And behind financial strength and earnings momentum is increasing demand for semiconductors worldwide in the form of a one-two punch. In addition to governments mobilizing to increase production as a means of weaning their economies from reliance on South Korean and Taiwanese chip giants Samsung and Taiwan Semiconductor, the digitization of daily life is putting chips in everything from doorbells to automotive systems.

All of this makes KLAC one of the best semiconductor stocks going forward. The stock has been rallying since October but is still lower on a year-over-year basis, which makes now a good time to consider KLA shares.

Kulicke and Soffa Industries

  • Market value: $2.7 billion
  • Dividend yield: 1.7%

Kulicke and Soffa Industries (), which provides semiconductor manufacturing equipment and services, had stellar 2021 results. These comparisons make 2022 look not quite as good.

In its fiscal fourth-quarter report ended Oct. 1, the company reported a 41% and 47% year-over-year decrease in revenue and earnings, respectively. Adding to the pain, fiscal 2022 revenues were flat. The stock has also lost the favor of many analysts, suffering from earnings estimate cuts. This, combined with a bearish landscape, may make for continued tough sledding in KLIC shares. And the sledding has been tough already, with shares off about 16% in the past 12 months. Still, this is better than the SOX semiconductor index, which is off 30%.

Like KLA, Kulicke and Soffa faces a concentration risk where relatively few customers can disproportionately impact earnings, and if you sell to semiconductor manufacturers and related companies, there's not that many customers to be had. In 2021 and 2022, KLIC had customers who accounted for approximately 17% of sales in each year.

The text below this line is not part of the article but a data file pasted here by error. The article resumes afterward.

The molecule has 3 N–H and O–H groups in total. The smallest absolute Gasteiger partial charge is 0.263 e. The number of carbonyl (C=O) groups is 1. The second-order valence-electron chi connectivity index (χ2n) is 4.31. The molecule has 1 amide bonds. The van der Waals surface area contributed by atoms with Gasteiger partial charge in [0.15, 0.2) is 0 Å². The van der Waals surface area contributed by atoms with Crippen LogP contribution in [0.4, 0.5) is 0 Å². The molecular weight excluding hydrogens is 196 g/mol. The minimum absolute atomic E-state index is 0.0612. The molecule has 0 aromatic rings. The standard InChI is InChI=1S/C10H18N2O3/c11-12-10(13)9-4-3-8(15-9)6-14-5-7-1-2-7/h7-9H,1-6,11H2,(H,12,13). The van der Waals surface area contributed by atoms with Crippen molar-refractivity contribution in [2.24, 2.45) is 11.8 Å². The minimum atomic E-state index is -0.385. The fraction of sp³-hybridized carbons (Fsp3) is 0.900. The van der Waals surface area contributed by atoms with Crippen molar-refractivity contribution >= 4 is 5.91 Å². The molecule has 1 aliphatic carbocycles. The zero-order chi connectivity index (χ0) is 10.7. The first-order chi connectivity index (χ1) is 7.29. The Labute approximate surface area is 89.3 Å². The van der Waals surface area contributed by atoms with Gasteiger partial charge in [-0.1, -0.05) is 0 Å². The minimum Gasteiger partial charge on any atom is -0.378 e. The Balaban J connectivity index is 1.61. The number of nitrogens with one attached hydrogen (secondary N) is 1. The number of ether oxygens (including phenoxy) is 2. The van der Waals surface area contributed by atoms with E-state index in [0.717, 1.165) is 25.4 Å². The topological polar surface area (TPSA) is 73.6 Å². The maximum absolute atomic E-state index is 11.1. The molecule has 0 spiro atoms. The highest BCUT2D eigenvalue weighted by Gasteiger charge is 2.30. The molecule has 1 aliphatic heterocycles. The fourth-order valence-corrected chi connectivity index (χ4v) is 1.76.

To broaden its product portfolio and strengthen its capabilities, KLIC acquired high-precision micro dispensing equipment manufacturer, Advanced Jet Automation. The acquisition will allow Kulicke and Soffa to tap into the $2 billion dispensing equipment market and could be a long-term growth driver.

If you own KLIC and are waiting it out, there are worse shares to wait with. KLIC is a solid choice among semiconductor stocks for income investors too. It is yielding about 1.7%, and the company has averaged annual dividend growth of roughly 30% since 2018, when it was instituted.

Marvell Technology

  • Market value: $31.5 billion
  • Dividend yield: 0.7%

Everything seems to still be moving in the right direction at Marvell Technology (), except for the share price which is off about 57% in the past 12 months. Off the charts, though, the company – which makes semiconductors for data storage, communications and consumer markets – is still displaying a relatively strong momentum.

Although Marvell missed earnings estimates in their third quarter of fiscal 2023, the company had record revenue of $1.5 billion, up 27% year-over-year. It also reported GAAP earnings of 2 cents per share, up from a loss of 8 cents per share a year ago.

MRVL is not impervious to the headwinds facing the semi industry such as weakening demand in the consumer sector, but it was able to maintain growth in other end markets. This was particularly true in the data center market, where the revenue rose to $627 million, up 26% year-over-year. Marvell's overexposure to data centers, however, could still pose a problem if demand starts to moderate in this market. Still, management appears confident in the company's long-term growth drivers, with a planned launch of its cloud-optimized design in 2024.

When looking at Marvell, or for that matter, most tech stocks, the earnings per share is not always the best measurement for success. A look at Marvell's statement of cash flows shows that stock-based compensation, depreciation and amortization of intangible assets totaled nearly $500 million for the most recently reported quarter, a figure which dwarfs reported net income of $13 million.. Also notable also is the company's commitment to research and development, spending nearly $450 million in the last quarter. Clearly, MRVL is looking to the future, though what the future looks like, beyond continued, if albeit lumpy expansion, remains difficult to discern.


  • Market value: $389.5 billion
  • Dividend yield: 0.1%